Saturday, January 09, 2010

Lesson Learned - When and When Not to Attack a Big Canvas

Sometimes I wonder if I'm sharing too much on my blog. Maybe I'll lose some of the mystique of my work if I put it all out there. But since it's mostly fellow artists that read my blog, why not share the downs as well as the ups? It's the reality of it all, right? The fantasy life of an artist goes something like this - artist wakes, drinks coffee contemplatively, turns on some music and then the magic begins and continues until a painting is complete. But that's not how it works, at least not for me. There's a lot of wrestling mixed in with the "magic". There's second guessing, laughing out loud, cursing and frustration. But all of that makes the moments that click that much more powerful and exciting. You know how it feels when it's not working and you know how it feels when it is. When you are doing nothing but fight it's time to put that aside and ask yourself why - these are moments to learn something and I learned a lesson yesterday that dawned on me as I was about to fall asleep.

I had a fantasy of stretching a mega canvas, attacking it freely and somehow magic would simply occur and lead me towards creating a painting that would blow my mind. The problem was it's been a while (maybe three weeks?) since I've painted and, as I said in my other post, it takes a while to get back in the groove. I got the painting to a place that I was satisfied to say "oh just finish it and move on" but with such a huge canvas, how I can really settle for less than my ultimate best when I expect someone to pay big bucks for it and dedicate a large space of their home to? I can do that with smaller paintings, they can (and should be) my experimental zone. So here's my own lessons learned and guide to painting monsters.

* Get back in the painting groove with experimental small/medium sized surfaces.

* Look at what's working in my smaller work, what I like and want to see on a larger scale and base larger pieces on that - aka KNOW what I'm getting into before I begin (which I don't often do in my abstracts, but it's needed on a large scale - at least a general direction).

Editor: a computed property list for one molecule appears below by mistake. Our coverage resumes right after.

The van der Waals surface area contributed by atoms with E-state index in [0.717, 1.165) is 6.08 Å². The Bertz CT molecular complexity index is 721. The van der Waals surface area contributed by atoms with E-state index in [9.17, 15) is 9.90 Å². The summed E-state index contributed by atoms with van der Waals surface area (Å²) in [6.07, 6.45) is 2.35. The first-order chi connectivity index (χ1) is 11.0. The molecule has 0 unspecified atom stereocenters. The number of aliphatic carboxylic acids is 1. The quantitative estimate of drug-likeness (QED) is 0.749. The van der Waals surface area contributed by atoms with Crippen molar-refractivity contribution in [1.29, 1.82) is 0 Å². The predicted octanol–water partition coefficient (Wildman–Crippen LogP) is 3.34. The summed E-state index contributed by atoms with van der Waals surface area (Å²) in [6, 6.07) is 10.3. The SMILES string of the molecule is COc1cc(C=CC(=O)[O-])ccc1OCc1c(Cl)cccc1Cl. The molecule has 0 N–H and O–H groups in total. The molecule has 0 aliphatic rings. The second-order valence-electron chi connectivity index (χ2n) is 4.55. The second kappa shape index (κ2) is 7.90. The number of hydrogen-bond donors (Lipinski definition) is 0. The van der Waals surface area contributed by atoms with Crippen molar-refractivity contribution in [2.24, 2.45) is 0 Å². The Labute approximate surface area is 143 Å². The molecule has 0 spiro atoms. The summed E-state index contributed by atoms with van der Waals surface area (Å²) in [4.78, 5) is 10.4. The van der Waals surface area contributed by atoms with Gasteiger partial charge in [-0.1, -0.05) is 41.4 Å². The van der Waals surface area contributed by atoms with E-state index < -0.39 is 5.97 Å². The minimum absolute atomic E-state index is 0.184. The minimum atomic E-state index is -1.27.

* The only exception to the above is if I'm completely in the groove, feeling the magic, feeling the moment - that's the only time I can crank into a biggie with no guide or expectations.

UPDATE 1/10 - OR keep fighting, challenge yourself and screw the rules.

So after all of those various versions of the big canvas you saw, I honestly might gesso over the whole thing and start over. *gasp!* I know, I know... but it's just too big to be just okay.

TODAY'S GOAL: Process these lessons that came in the wee hours of night and work on some smaller canvases to get the ball rolling again...

On another note, I created this banner last night for - what do you think?

1 comment:

CountryDreaming said...

Oh goodness, I might scream if you start over with the gesso because I like where you left off! ( ... though I'll grudgingly admit it's now even better than the glorious purple beginning.) Of course you're getting me all curious as to what can be even better than what you already have, like what's behind Door Number 3?

As for keeping up the artist mystique among art bloggers, I'm a photographer who's tried dabbling in painting ... and as a result have come away with so much admiration for the talent of you painters! Such that the type of talent you have itself creates a mystique.

Your describing your process to my mind doesn't really spoil things like knowing how a magician does his tricks would, but rather lets me see into a world where knowing how it's done actually increases the mystery. Cool!